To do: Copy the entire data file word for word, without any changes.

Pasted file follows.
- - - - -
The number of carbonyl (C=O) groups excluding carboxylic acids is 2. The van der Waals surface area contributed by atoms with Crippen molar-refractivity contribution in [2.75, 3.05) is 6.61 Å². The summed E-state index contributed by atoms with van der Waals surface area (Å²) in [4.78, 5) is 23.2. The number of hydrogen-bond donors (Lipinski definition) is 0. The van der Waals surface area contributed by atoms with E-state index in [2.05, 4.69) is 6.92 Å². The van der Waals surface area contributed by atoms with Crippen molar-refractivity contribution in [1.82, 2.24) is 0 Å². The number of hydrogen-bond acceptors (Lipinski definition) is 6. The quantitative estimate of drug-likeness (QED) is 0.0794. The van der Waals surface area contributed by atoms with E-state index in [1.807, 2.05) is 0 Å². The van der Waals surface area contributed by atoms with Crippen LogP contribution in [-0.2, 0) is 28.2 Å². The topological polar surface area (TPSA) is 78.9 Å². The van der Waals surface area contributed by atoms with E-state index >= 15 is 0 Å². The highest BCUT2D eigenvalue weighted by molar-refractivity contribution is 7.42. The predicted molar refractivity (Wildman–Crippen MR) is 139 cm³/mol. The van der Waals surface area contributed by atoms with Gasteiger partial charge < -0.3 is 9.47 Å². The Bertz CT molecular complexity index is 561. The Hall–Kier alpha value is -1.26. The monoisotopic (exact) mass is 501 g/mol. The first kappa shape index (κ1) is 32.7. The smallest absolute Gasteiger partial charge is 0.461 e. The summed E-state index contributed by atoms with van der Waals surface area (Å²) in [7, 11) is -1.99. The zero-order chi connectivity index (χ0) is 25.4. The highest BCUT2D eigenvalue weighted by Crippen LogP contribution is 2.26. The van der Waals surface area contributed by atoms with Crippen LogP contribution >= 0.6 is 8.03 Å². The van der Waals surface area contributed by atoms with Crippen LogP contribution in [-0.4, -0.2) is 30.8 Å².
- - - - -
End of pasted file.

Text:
The number of carbonyl (C=O) groups excluding carboxylic acids is 2. The van der Waals surface area contributed by atoms with Crippen molar-refractivity contribution in [2.75, 3.05) is 6.61 Å². The summed E-state index contributed by atoms with van der Waals surface area (Å²) in [4.78, 5) is 23.2. The number of hydrogen-bond donors (Lipinski definition) is 0. The van der Waals surface area contributed by atoms with E-state index in [2.05, 4.69) is 6.92 Å². The van der Waals surface area contributed by atoms with Crippen molar-refractivity contribution in [1.82, 2.24) is 0 Å². The number of hydrogen-bond acceptors (Lipinski definition) is 6. The quantitative estimate of drug-likeness (QED) is 0.0794. The van der Waals surface area contributed by atoms with E-state index in [1.807, 2.05) is 0 Å². The van der Waals surface area contributed by atoms with Crippen LogP contribution in [-0.2, 0) is 28.2 Å². The topological polar surface area (TPSA) is 78.9 Å². The van der Waals surface area contributed by atoms with E-state index >= 15 is 0 Å². The highest BCUT2D eigenvalue weighted by molar-refractivity contribution is 7.42. The predicted molar refractivity (Wildman–Crippen MR) is 139 cm³/mol. The van der Waals surface area contributed by atoms with Gasteiger partial charge < -0.3 is 9.47 Å². The Bertz CT molecular complexity index is 561. The Hall–Kier alpha value is -1.26. The monoisotopic (exact) mass is 501 g/mol. The first kappa shape index (κ1) is 32.7. The smallest absolute Gasteiger partial charge is 0.461 e. The summed E-state index contributed by atoms with van der Waals surface area (Å²) in [7, 11) is -1.99. The zero-order chi connectivity index (χ0) is 25.4. The highest BCUT2D eigenvalue weighted by Crippen LogP contribution is 2.26. The van der Waals surface area contributed by atoms with Crippen LogP contribution >= 0.6 is 8.03 Å². The van der Waals surface area contributed by atoms with Crippen LogP contribution in [-0.4, -0.2) is 30.8 Å².